It is the agency’s responsibility to orient and mentor new employees and provide cross training to enhance inter-disciplinary and organizational awareness.

Other agency personnel – Every employee has the responsibility to support and/or participate in the fire management program. Administrative employees, engineers, resource specialists, and researchers play a critical role in successful fire operations. There is a broad spectrum of opportunities for participation; each person will identify the niche that is most consistent with their personal/ professional needs, abilities, and goals.

The roles of inherently governmental and contracted resources

Each region or geographic area will evaluate and coordinate between local and state resources. Areas to analyze include draw-down levels and ability of state and local government to perform and assist in fire suppression activities.

Primary initial attack is inherently governmental. Contracted fire suppression resources are a supplemental resource.

Contracted resources will meet the same qualification standards, professionalism, training, productivity, and efficiency as governmental resources.

Relationship of agency targets and fire suppression

Support for local fire operations takes priority over accomplishment of local resource targets. Support for non-local fire operations does not take priority over local resource targets unless determined by regional or national priorities.

The professionalism of fire suppression personnel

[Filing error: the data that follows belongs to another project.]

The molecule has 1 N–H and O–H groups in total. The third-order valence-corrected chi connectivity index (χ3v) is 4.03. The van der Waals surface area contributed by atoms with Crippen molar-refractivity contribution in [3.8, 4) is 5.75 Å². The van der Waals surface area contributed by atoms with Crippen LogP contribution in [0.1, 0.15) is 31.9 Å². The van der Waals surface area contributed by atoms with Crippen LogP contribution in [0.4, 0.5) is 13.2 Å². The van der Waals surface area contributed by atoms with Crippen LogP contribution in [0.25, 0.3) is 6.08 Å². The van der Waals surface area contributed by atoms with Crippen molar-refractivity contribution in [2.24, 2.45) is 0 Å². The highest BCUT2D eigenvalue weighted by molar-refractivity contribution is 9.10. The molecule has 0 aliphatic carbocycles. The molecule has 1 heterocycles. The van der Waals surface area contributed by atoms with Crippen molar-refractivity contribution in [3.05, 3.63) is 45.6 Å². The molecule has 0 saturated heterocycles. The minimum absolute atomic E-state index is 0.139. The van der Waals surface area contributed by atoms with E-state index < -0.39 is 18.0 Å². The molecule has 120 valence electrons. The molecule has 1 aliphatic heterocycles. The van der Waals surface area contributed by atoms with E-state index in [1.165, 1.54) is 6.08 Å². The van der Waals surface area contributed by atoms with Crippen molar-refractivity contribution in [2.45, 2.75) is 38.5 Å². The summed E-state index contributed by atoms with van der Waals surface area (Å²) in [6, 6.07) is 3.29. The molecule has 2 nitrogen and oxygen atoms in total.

The leadership, knowledge, skill and initiative primary fire fighters attain and exhibit is integral to the success of fire suppression and overall mission of fire management. Recognizing primary fire fighters as professionals in their field helps to bridge the communication gap between fire fighters and fire management as a whole.

The role of other agency cooperators

The cooperative relationship between the Forest Service and other agency cooperators is essential. It is the responsibility of the Forest Service to develop working interagency relationships with these agencies.

We will establish unity of command when dealing with multi-agen-cy incidents using unified command when deemed appropriate by all agencies that have jurisdictional authority.

The Forest Service will continue to work with cooperating agencies to strengthen pre-suppression planning for incidents on public lands including mission difference and specific land management issues.

We will develop strong local relationships for incidents occurring on non-Forest Service lands.

The role of the agency in public education

Educating and informing the public about both the natural role of fire and fire risk is becoming extremely important, especially in wildland urban interface areas. Where these areas exist Forests must work with cooperating agencies and the media to increase awareness in these communities. Public contacts must address the risks and mitigations to these risks, and to educate the public about their own responsibilities when living in fire prone areas.

The Forest Service will be proactive in initiating and participating in public education when fire conditions exist that may have public impact. When fires occur in multi-jurisdictional protection areas every effort will be taken to partner with other cooperating agencies and the news media to foster strong working relations in educating the public with a common message.